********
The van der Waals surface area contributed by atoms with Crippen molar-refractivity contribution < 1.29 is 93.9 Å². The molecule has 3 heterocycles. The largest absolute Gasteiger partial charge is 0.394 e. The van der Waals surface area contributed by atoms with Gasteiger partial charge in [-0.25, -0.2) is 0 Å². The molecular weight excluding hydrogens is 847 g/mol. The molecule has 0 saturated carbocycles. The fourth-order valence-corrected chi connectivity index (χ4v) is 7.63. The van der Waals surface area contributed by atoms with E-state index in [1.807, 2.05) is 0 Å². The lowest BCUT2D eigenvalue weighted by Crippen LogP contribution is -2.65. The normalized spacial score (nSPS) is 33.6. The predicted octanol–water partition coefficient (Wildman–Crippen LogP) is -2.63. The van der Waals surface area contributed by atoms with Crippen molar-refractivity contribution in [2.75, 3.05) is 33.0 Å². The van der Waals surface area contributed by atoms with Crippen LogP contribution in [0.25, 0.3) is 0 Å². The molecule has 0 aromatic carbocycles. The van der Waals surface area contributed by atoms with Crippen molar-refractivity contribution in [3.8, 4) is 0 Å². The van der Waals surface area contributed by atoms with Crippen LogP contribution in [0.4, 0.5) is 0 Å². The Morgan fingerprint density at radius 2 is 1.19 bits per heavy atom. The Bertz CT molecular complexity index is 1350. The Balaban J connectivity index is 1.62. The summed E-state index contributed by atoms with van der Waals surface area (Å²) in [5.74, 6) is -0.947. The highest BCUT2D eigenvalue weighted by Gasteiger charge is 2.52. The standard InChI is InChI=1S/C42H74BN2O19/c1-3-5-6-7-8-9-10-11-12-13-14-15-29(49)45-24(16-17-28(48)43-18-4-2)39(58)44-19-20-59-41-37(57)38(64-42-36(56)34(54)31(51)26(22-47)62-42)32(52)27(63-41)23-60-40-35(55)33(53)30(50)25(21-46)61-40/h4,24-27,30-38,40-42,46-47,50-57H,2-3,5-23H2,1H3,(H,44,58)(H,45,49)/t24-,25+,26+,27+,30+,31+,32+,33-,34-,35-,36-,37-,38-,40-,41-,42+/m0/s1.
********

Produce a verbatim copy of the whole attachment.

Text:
The van der Waals surface area contributed by atoms with Crippen molar-refractivity contribution < 1.29 is 93.9 Å². The molecule has 3 heterocycles. The largest absolute Gasteiger partial charge is 0.394 e. The van der Waals surface area contributed by atoms with Gasteiger partial charge in [-0.25, -0.2) is 0 Å². The molecular weight excluding hydrogens is 847 g/mol. The molecule has 0 saturated carbocycles. The fourth-order valence-corrected chi connectivity index (χ4v) is 7.63. The van der Waals surface area contributed by atoms with E-state index in [1.807, 2.05) is 0 Å². The lowest BCUT2D eigenvalue weighted by Crippen LogP contribution is -2.65. The normalized spacial score (nSPS) is 33.6. The predicted octanol–water partition coefficient (Wildman–Crippen LogP) is -2.63. The van der Waals surface area contributed by atoms with Crippen molar-refractivity contribution in [2.75, 3.05) is 33.0 Å². The van der Waals surface area contributed by atoms with Crippen LogP contribution in [0.25, 0.3) is 0 Å². The molecule has 0 aromatic carbocycles. The van der Waals surface area contributed by atoms with Crippen molar-refractivity contribution in [3.8, 4) is 0 Å². The van der Waals surface area contributed by atoms with Crippen LogP contribution in [0.4, 0.5) is 0 Å². The Morgan fingerprint density at radius 2 is 1.19 bits per heavy atom. The Bertz CT molecular complexity index is 1350. The Balaban J connectivity index is 1.62. The summed E-state index contributed by atoms with van der Waals surface area (Å²) in [5.74, 6) is -0.947. The highest BCUT2D eigenvalue weighted by Gasteiger charge is 2.52. The standard InChI is InChI=1S/C42H74BN2O19/c1-3-5-6-7-8-9-10-11-12-13-14-15-29(49)45-24(16-17-28(48)43-18-4-2)39(58)44-19-20-59-41-37(57)38(64-42-36(56)34(54)31(51)26(22-47)62-42)32(52)27(63-41)23-60-40-35(55)33(53)30(50)25(21-46)61-40/h4,24-27,30-38,40-42,46-47,50-57H,2-3,5-23H2,1H3,(H,44,58)(H,45,49)/t24-,25+,26+,27+,30+,31+,32+,33-,34-,35-,36-,37-,38-,40-,41-,42+/m0/s1.